Watson: The thing we were innovating on while I was there–Trover Saves the Universe was a game built from the ground up to say, “How do we make a game that feels like a playable episode of Rick and Morty?” Doing comedy and games requires building a game team in a completely different way. That’s what we did. We set out to build a game team that was able to iterate quickly, that could take advantage of world-class voice talent and writing. We partnered with all our writers and concept artists coming from the TV animation side. That was part of why I saw such a great opportunity here at Bad Robot. We can continue to work with best-in-class creators on the film and TV and entertainment side and bring them into games and make them even better.
GamesBeat: I visited Pixar once when they were launching Monsters University. They had this villain character, and one of the biggest decisions they made over the course of the whole movie was to change that villain’s gender, from a man to a woman. They did that late in the production process, and it made everybody pull their hair out, having to redo so much of the animation. They normally operate in a way where they script out everything in detail and then build it. And what they were saying to me was that this is the exact opposite of games. In games you iterate constantly to get it right, even up to the last moment. I’ve always been curious about that contrast between the way different creators have to operate, especially under deadlines.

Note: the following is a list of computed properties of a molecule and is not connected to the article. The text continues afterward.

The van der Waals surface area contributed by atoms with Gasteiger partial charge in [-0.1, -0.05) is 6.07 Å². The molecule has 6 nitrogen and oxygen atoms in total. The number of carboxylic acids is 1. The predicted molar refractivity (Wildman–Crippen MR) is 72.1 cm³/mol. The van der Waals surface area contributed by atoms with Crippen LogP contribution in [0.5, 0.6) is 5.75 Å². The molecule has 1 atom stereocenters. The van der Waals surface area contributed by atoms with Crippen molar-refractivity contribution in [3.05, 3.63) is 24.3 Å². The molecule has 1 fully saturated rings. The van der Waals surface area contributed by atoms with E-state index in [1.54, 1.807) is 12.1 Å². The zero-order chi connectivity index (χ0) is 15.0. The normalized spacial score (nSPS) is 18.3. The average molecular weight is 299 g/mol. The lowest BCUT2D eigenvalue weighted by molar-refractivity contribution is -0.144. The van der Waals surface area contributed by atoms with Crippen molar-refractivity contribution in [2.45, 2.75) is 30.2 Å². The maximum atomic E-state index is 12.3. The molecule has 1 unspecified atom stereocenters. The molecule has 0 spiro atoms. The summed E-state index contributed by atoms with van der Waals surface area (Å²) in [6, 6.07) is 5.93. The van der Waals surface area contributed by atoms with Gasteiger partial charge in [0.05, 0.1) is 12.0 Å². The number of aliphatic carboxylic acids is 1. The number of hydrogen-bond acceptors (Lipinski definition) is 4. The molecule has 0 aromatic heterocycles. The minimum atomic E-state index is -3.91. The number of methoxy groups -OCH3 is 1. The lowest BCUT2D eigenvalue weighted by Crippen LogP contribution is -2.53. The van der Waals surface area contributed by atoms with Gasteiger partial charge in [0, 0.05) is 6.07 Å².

Watson: I haven’t been here for very long, but what I’ve seen on the Bad Robot side is that we’re in the fold of Bad Robot. They want our teams. They want us to speak to the future of technology and filmmaking. How does Unreal play a part? How do all these tools play a part? Even down to discussing NFTs and the future of where all that goes. The nature of the team being so future-minded makes that easy. It’s not a static working environment. They’re looking to the future. That’s another big reason that I think this is going to continue to go well.
GamesBeat: It seems like an interesting time right now, because you can have these different choices about things like platforms and business models. Things that were otherwise set in stone not long ago. You had either premium or free-to-play. Now NFTs and things like that offer some new opportunities to make gamers happy and have them pay for things, too.
Watson: It’s an interesting place that the game industry is in right now. But that’s honestly the reason I’ve always loved working in it. I’ve been in it now for almost 20 years. There’s the one constant, which is that things are always changing, always evolving. Whether it’s VR–we were a VR studio at Squanch. Or it’s NFTs or evolving business models and new technology. I couldn’t imagine working in another industry.
GamesBeat: Does the word “transmedia” still make sense in the present time? Are you in some sense a division of a larger entertainment company?